Lemon Verbena. For those who like verbena in perfume, this scent should be a delight. It is a lively, fresh, fairly sweet scent with a delicate green undertone. It is pretty and summery and impossible to dislike. Compared to the other two Agraria scent, it seems to me to be rather straightforward. It smells exactly like what its name suggests, no more and no less. I find it to be just a little too simple.

The three Agraria colognes are available at Fragrances & More, $36.00 for 100ml, which, as far as I can tell, is less than anywhere else; moreover, the shipping is free for all Agraria orders.

Images sources,, (Pine forest in Latvia by Laila Kule), (Orange with Cloves - Christmas pomander by Steve Sant) and

Tuesday, January 16, 2007

Possessed by White Flowers. Perfume Review: Antica Farmacista Casablanca

Something strange and rather disturbing is happening to me. It appears that my floral-hating self has been possessed by a demon with deep affection for (white) flowers. I tried to exercise it by spraying myself with the least floral, the darkest and the woodiest of my scents; I burnt the incense and the most resinous candles I could find. I prayed to the Dark Gods- Lutens, Montale and Balahoutis. To no avail. Soon the day will come when I will put on Lys Méditerranée and will not be overwhelmed by the cold headiness of its hellish fumes. And strange signs will appear in the sky and the Four Horsemen will start roaming the earth.

But that day has yet to come. I became a big lover of jasmine, tuberose and lily of valley, but I am still not friendly with gardenia and especially with lily. There are only two lily scents that I can wear without being, at best, uncomfortable or, at worst, physically unwell. The first one is the incomparable Un Lys, and the second one, which I discovered very recently, thanks to a lovely fellow perfumista, is Antica Farmacista Casablanca. The scent of lilies can never be “warm”, their beauty, uniqueness, and, for me, unwearability, lies precisely in that cold, metallic aspect of theirs. Having said that, as far as lily perfumes go, Antica Farmacista’s rendition is probably the warmest and, dare I say it, the cuddliest of them all. The reason for that is the wonderful ylang-ylang note, which adds a warmer dimension to the scent of lilies and brings to the blend creamy, enveloping sweetness (I swear there is also quite a bit of vanilla). The addition of cloves was another brilliant idea on the part of the Antica Farmacista perfumers. It is not a prominent note; it is elusive, now you smell it, now you don’t. It appears in specks of shimmering, jewel-like red on the white velvet of lilies and ylang-ylang. Gorgeous and almost comforting in its sweet softness, Casablanca is one my most favorite new discoveries. I am starting to enjoy being a white-flower-lover. I think I am going to make myself comfortable and wait for the end of the earth right here, in this jardin des fleurs du mal.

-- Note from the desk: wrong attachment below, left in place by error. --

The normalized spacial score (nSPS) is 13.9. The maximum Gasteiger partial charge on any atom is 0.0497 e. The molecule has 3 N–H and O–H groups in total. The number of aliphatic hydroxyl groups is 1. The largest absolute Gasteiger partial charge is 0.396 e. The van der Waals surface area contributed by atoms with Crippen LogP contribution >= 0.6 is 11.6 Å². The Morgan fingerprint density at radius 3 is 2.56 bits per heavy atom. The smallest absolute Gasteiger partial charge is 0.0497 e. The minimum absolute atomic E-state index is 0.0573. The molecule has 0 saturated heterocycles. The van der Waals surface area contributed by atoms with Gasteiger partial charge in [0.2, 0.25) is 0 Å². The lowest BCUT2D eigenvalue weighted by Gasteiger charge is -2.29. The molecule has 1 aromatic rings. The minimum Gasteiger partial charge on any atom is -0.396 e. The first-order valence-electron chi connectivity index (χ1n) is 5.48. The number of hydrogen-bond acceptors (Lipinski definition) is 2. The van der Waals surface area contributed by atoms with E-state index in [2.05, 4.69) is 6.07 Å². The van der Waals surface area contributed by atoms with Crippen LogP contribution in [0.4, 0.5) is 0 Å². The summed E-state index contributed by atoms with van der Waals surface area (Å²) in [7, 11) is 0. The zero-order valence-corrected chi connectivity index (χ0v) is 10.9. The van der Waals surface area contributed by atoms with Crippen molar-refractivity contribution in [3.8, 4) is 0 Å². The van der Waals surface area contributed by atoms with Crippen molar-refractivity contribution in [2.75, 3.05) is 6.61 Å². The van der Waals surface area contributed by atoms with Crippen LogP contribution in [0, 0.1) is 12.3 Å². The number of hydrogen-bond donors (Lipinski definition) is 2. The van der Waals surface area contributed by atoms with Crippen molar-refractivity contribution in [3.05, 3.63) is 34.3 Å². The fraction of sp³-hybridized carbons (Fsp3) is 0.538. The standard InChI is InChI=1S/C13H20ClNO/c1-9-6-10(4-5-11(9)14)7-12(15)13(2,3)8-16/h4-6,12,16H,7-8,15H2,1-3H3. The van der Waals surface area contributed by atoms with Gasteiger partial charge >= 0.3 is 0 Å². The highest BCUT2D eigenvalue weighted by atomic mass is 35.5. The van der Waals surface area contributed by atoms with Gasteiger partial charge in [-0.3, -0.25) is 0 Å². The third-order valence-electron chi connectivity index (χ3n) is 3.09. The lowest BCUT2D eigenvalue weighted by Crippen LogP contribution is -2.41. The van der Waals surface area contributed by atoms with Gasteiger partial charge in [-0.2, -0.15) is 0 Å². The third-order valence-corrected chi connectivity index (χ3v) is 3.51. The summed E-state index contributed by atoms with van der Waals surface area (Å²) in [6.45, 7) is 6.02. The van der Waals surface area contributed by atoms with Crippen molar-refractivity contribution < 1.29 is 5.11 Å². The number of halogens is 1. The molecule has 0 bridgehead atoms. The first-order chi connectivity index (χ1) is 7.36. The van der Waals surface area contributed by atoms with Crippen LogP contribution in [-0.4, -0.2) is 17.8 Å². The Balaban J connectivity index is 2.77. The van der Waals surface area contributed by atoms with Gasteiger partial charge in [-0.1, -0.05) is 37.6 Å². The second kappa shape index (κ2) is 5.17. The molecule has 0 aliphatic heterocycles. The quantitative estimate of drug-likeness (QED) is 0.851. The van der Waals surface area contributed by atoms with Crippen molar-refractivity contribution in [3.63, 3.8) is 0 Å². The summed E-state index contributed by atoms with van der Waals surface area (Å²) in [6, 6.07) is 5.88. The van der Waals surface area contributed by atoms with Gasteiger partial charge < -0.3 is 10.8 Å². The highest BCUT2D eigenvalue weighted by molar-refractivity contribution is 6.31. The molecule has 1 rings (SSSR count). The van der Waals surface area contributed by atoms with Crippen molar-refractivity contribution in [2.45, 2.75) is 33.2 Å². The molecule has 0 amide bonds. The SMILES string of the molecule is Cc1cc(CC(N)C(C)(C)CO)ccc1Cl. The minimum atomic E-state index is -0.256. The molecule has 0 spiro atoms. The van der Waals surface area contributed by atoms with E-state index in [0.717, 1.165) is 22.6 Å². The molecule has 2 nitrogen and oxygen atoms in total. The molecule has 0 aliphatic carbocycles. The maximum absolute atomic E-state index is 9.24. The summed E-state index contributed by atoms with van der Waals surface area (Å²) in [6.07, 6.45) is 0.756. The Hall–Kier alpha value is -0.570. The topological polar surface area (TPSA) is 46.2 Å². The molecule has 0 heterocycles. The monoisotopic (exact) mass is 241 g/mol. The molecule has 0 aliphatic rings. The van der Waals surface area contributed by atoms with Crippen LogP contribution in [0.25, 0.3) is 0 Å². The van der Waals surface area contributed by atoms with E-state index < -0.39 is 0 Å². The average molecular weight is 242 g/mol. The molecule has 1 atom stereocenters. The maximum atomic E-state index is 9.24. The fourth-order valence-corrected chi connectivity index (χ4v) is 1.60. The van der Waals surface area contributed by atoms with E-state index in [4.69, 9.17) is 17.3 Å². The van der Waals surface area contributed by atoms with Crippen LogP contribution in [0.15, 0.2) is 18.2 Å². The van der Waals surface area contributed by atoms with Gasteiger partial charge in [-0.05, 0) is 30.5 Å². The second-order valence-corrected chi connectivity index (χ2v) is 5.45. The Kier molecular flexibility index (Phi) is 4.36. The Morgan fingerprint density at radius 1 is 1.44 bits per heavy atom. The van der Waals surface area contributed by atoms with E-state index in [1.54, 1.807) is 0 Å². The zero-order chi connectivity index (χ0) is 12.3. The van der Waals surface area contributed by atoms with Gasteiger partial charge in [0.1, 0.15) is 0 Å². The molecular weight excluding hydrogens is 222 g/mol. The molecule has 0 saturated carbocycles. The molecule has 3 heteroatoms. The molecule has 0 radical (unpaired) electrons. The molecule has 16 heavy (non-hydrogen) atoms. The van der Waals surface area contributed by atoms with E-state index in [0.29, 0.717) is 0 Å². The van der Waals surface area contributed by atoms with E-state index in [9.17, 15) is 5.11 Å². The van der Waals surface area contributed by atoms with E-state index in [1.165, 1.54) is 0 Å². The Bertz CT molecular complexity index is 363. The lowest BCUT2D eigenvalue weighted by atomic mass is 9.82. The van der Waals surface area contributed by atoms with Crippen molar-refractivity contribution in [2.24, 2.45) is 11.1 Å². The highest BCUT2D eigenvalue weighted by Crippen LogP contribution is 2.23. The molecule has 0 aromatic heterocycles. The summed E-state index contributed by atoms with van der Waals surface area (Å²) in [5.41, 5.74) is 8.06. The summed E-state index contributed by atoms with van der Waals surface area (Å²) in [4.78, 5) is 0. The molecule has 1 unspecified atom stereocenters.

Casablanca is available at Beautyhabit, $58.00 for 50ml.

The first photo is from

Monday, January 15, 2007

New Perfume from Rich Hippie - Foxy Lady

"Deep, dark, romantic, sexy, aphrodisiac with extracts of Sumatran Patchouli, Madagascan Vanilla Bean, Chinese Litsea Cubeba, Italian Clementine, Madagascan Ylang Ylang, Tunisian Neroli Blossoms and Blood Orange", Foxy Lady retails for $325.00 for 1/2oz (15ml).

If you like to try before you buy (and at that price, you better!), for a limited period of time, it is possible to purchase a single sample of Foxy Lady ($35.00), and when you buy a full priced bottle, the cost of the sample will be subtracted from your purchase. To do that, enter the code: FOXYLADY, when you buy the full size bottle later. Alternatively, you can immediately get 25% off any full size bottle with the code RICHHIPPIE. The promotion starts on Monday 15th January and will end on Monday 22nd January at Midnight (Pacific Standard Time). If you chose option one (to buy a sample and redeem it later) you must buy the full size by January 31st.